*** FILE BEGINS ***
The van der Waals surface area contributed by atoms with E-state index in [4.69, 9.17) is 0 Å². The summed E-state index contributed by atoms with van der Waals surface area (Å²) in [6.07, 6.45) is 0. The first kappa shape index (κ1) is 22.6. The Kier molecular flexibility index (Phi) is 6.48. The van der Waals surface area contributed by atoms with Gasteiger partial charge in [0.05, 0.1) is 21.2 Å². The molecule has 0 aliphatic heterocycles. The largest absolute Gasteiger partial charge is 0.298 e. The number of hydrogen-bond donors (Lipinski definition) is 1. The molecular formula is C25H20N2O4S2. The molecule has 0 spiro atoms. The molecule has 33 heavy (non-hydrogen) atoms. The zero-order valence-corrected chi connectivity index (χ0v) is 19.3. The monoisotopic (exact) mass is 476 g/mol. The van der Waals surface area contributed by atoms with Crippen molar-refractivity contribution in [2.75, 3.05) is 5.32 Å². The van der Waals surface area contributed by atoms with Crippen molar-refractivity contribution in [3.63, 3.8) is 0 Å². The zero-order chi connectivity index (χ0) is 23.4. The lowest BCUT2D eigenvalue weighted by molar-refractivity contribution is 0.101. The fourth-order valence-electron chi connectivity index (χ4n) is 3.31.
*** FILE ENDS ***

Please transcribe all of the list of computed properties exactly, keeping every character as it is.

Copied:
The van der Waals surface area contributed by atoms with E-state index in [4.69, 9.17) is 0 Å². The summed E-state index contributed by atoms with van der Waals surface area (Å²) in [6.07, 6.45) is 0. The first kappa shape index (κ1) is 22.6. The Kier molecular flexibility index (Phi) is 6.48. The van der Waals surface area contributed by atoms with Gasteiger partial charge in [0.05, 0.1) is 21.2 Å². The molecule has 0 aliphatic heterocycles. The largest absolute Gasteiger partial charge is 0.298 e. The number of hydrogen-bond donors (Lipinski definition) is 1. The molecular formula is C25H20N2O4S2. The molecule has 0 spiro atoms. The molecule has 33 heavy (non-hydrogen) atoms. The zero-order valence-corrected chi connectivity index (χ0v) is 19.3. The monoisotopic (exact) mass is 476 g/mol. The van der Waals surface area contributed by atoms with Crippen molar-refractivity contribution in [2.75, 3.05) is 5.32 Å². The van der Waals surface area contributed by atoms with Crippen molar-refractivity contribution in [3.63, 3.8) is 0 Å². The zero-order chi connectivity index (χ0) is 23.4. The lowest BCUT2D eigenvalue weighted by molar-refractivity contribution is 0.101. The fourth-order valence-electron chi connectivity index (χ4n) is 3.31.